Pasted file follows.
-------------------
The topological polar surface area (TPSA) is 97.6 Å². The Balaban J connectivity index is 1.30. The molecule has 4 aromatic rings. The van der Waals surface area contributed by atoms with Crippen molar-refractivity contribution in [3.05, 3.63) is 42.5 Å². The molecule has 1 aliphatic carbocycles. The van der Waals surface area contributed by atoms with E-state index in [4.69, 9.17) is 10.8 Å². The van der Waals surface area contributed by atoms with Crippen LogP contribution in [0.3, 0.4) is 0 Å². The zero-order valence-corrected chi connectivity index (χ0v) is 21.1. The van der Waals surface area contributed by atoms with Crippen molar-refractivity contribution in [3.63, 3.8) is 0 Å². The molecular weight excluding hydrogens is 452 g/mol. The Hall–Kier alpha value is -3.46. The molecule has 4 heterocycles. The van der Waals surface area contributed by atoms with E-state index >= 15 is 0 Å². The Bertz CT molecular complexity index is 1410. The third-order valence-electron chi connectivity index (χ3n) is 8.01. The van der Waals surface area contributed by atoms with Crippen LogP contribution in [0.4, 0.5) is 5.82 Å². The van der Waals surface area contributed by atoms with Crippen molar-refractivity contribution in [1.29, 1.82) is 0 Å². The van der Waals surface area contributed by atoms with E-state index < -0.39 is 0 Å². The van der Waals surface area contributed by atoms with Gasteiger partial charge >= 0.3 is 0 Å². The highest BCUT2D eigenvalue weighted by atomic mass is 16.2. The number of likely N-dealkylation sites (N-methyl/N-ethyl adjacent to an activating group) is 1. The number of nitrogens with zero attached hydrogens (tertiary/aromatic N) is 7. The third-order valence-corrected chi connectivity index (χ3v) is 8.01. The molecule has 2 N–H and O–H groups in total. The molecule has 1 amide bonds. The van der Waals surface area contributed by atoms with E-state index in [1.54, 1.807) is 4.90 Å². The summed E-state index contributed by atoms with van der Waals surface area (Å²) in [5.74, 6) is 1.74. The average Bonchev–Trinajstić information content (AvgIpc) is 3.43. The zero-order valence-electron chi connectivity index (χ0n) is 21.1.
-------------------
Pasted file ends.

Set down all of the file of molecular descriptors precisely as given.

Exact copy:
The topological polar surface area (TPSA) is 97.6 Å². The Balaban J connectivity index is 1.30. The molecule has 4 aromatic rings. The van der Waals surface area contributed by atoms with Crippen molar-refractivity contribution in [3.05, 3.63) is 42.5 Å². The molecule has 1 aliphatic carbocycles. The van der Waals surface area contributed by atoms with E-state index in [4.69, 9.17) is 10.8 Å². The van der Waals surface area contributed by atoms with Crippen LogP contribution in [0.3, 0.4) is 0 Å². The zero-order valence-corrected chi connectivity index (χ0v) is 21.1. The van der Waals surface area contributed by atoms with Crippen molar-refractivity contribution in [3.63, 3.8) is 0 Å². The molecular weight excluding hydrogens is 452 g/mol. The Hall–Kier alpha value is -3.46. The molecule has 4 heterocycles. The van der Waals surface area contributed by atoms with E-state index >= 15 is 0 Å². The Bertz CT molecular complexity index is 1410. The third-order valence-electron chi connectivity index (χ3n) is 8.01. The van der Waals surface area contributed by atoms with Crippen LogP contribution in [0.4, 0.5) is 5.82 Å². The van der Waals surface area contributed by atoms with Crippen molar-refractivity contribution in [1.29, 1.82) is 0 Å². The van der Waals surface area contributed by atoms with E-state index < -0.39 is 0 Å². The van der Waals surface area contributed by atoms with Gasteiger partial charge >= 0.3 is 0 Å². The highest BCUT2D eigenvalue weighted by atomic mass is 16.2. The number of likely N-dealkylation sites (N-methyl/N-ethyl adjacent to an activating group) is 1. The number of nitrogens with zero attached hydrogens (tertiary/aromatic N) is 7. The third-order valence-corrected chi connectivity index (χ3v) is 8.01. The molecule has 2 N–H and O–H groups in total. The molecule has 1 amide bonds. The van der Waals surface area contributed by atoms with E-state index in [1.54, 1.807) is 4.90 Å². The summed E-state index contributed by atoms with van der Waals surface area (Å²) in [5.74, 6) is 1.74. The average Bonchev–Trinajstić information content (AvgIpc) is 3.43. The zero-order valence-electron chi connectivity index (χ0n) is 21.1.